Here comes that time of the year where 1.84 billion Muslims worldwide observe their fast during this Holy month of Ramadan. For Malaysia, Muslims started their first day of fasting on the 17thof May 2018. Muslims will be fasting from sunrise to sunset while abstaining themselves from eating and drinking (Oh Yes, not even a single drop of water). Smokers, watch out as smoking is prohibited as well while fasting! Ramadan is a month of self-discipline and empathy for all those living in poverty.
A whole day of fasting can surely be tedious for many as you tend to get dehydrated easily (Especially the hot weather in Malaysia!). Fortunately, Muslims in Malaysia will fast for around 14 hours daily – Well we have other countries such as Greenland whereby the fasting period is of 21 hours or even Norway which is 19 hours (Let’s be thankful that Malaysia is still doing good).
Given the everyday struggle to avert any unusual fatigue and dehydration while fasting, we are going to provide you with some tips about eating right during Suhoor (Pre-dawn meal) and Iftar (Breaking of fast) for your well-being; and to help you retain as much energy as possible throughout the day.
1. Drink as much water as possible
Water! More water! More and more water! Yes – Keep yourself hydrated! While you are unable to drink water during the day, try to drink plenty of fluids following Iftar time until Suhoor, especially if hot weather is expected during the day as in the case for Malaysia. For those who find it too hard to consume tasteless water (well we do have people who hate drinking water), you can always replace plain water with foods that put water into your body such as watermelon or prepare fresh juices and vegetable soups which can help your body obtain the additional water it needs.
2. Avoid caffeinated and carbonated drinks
While you may be very tempted to grab your usual coffee in the morning for Suhoor or an ice-cold Pepsi at Iftar which have been constantly on your mind the whole day while fasting, remember that caffeine tends to make people urinate more often which in turn can lead to faster dehydration. Fizzy drinks on the other hand are not recommended as well since these can provide too much sugars and calories at once, especially on an empty stomach. If you are craving for something sweet, you can use honey or take fruits that are more on the sweet side to satisfy your craving – OR let’s just save the sweets for Hari Raya (Eid-Ul-Fitr).
3. Avoid fried and junk foods
Resist Samosas and the fried spring rolls at Iftar? This surely seems pretty impossible! Well am definitely not trying to spoil the cultural tradition (I love Samosas too!!), but we all can try to think of healthier alternatives – consider baking them as an option for example instead of soaking them in heavy oil. Fried foods are usually more difficult to digest especially if they are the first foods you are consuming after a long fast. On the other hand, junk foods such as burgers and chips should be avoided as well as they do not contain the nutrients you need to go through the day or the long night of prayer. Just imagine if your food is giving you nothing in return for eating it, then it’s a total waste! Instead, you can seek out for healthier and halal-convenient options or shop for fresh fruits and vegetables – this way you’ll feel more satisfied. In fact, you may even find yourself needing to eat less of it than filler foods that hardly satisfy the stomach and make you crave more and more of them (Believe me, I’ve experienced it before).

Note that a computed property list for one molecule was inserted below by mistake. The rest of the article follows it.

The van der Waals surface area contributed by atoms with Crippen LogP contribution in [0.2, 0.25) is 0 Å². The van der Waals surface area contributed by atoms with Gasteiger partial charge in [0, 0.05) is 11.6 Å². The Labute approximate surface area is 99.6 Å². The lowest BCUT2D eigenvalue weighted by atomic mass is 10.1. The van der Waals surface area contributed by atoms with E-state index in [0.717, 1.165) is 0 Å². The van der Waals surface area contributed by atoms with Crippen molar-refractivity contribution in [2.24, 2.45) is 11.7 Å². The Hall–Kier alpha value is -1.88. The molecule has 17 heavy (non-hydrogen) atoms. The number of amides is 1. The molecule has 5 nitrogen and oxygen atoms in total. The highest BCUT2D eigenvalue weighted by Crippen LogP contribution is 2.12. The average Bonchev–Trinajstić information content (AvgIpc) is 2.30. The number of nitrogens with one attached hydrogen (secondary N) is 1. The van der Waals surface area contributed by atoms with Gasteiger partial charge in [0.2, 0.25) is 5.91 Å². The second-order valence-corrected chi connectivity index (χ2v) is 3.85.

4. Do not overeat!!
You wake up for Suhoor, start eating and eating and eating everything you can find until you hear the Azaan (call for prayer) and while breaking the fast, you follow the same trend and force your stomach to digest the abundance of foods you are throwing in – NO THAT’S NOT THE WAY! DO NOT OVERINDULGE! (You may be smiling now because that’s exactly what you do). While your hunger and thirst is understood, try to go easy on the foods. Remember to consume the right things and do not just take in everything you can find. For suhoor, you can opt to have oats, milk, high fibre breakfast cereals, yoghurts, wholemeal breads or even brown rice to give you the nutrients you need. As for Iftar, go for water, fruit juices, dates, fruits, soups and preferably baked foods instead of fried foods.
During Ramadan our diets are radically altered, as we eat only during Suhoor and Iftar. As such both these meals form an essential part of fasting. Fasting during Ramadan can improve one’s health, but only if done in a proper manner. If not, it can cause more harm than good. It is important to have self-control when you see a good spread of appetizing meals. The key is to remember that Ramadan is a month to reap rewards and benefits, and increase your spiritual connection.
We wish all the Muslims a healthy Ramadan! 🙂